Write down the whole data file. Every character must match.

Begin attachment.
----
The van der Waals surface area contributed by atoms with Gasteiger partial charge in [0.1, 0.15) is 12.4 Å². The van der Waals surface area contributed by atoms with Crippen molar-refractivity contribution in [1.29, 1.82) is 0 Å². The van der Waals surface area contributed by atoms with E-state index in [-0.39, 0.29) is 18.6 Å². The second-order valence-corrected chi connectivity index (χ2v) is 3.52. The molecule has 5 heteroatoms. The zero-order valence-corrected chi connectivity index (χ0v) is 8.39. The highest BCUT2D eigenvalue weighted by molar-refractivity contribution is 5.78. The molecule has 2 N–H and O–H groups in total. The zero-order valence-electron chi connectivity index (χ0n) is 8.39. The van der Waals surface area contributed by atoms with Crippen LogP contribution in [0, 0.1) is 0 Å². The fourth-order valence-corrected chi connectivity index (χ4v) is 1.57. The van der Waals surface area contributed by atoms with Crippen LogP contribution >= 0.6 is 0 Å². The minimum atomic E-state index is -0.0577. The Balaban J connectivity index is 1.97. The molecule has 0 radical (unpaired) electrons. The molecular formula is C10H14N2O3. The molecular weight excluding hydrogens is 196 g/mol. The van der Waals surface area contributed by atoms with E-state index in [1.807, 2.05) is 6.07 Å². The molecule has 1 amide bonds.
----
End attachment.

The van der Waals surface area contributed by atoms with Gasteiger partial charge in [0.1, 0.15) is 12.4 Å². The van der Waals surface area contributed by atoms with Crippen molar-refractivity contribution in [1.29, 1.82) is 0 Å². The van der Waals surface area contributed by atoms with E-state index in [-0.39, 0.29) is 18.6 Å². The second-order valence-corrected chi connectivity index (χ2v) is 3.52. The molecule has 5 heteroatoms. The zero-order valence-corrected chi connectivity index (χ0v) is 8.39. The highest BCUT2D eigenvalue weighted by molar-refractivity contribution is 5.78. The molecule has 2 N–H and O–H groups in total. The zero-order valence-electron chi connectivity index (χ0n) is 8.39. The van der Waals surface area contributed by atoms with Crippen LogP contribution in [0, 0.1) is 0 Å². The fourth-order valence-corrected chi connectivity index (χ4v) is 1.57. The van der Waals surface area contributed by atoms with Crippen LogP contribution >= 0.6 is 0 Å². The minimum atomic E-state index is -0.0577. The Balaban J connectivity index is 1.97. The molecule has 0 radical (unpaired) electrons. The molecular formula is C10H14N2O3. The molecular weight excluding hydrogens is 196 g/mol. The van der Waals surface area contributed by atoms with E-state index in [1.807, 2.05) is 6.07 Å². The molecule has 1 amide bonds.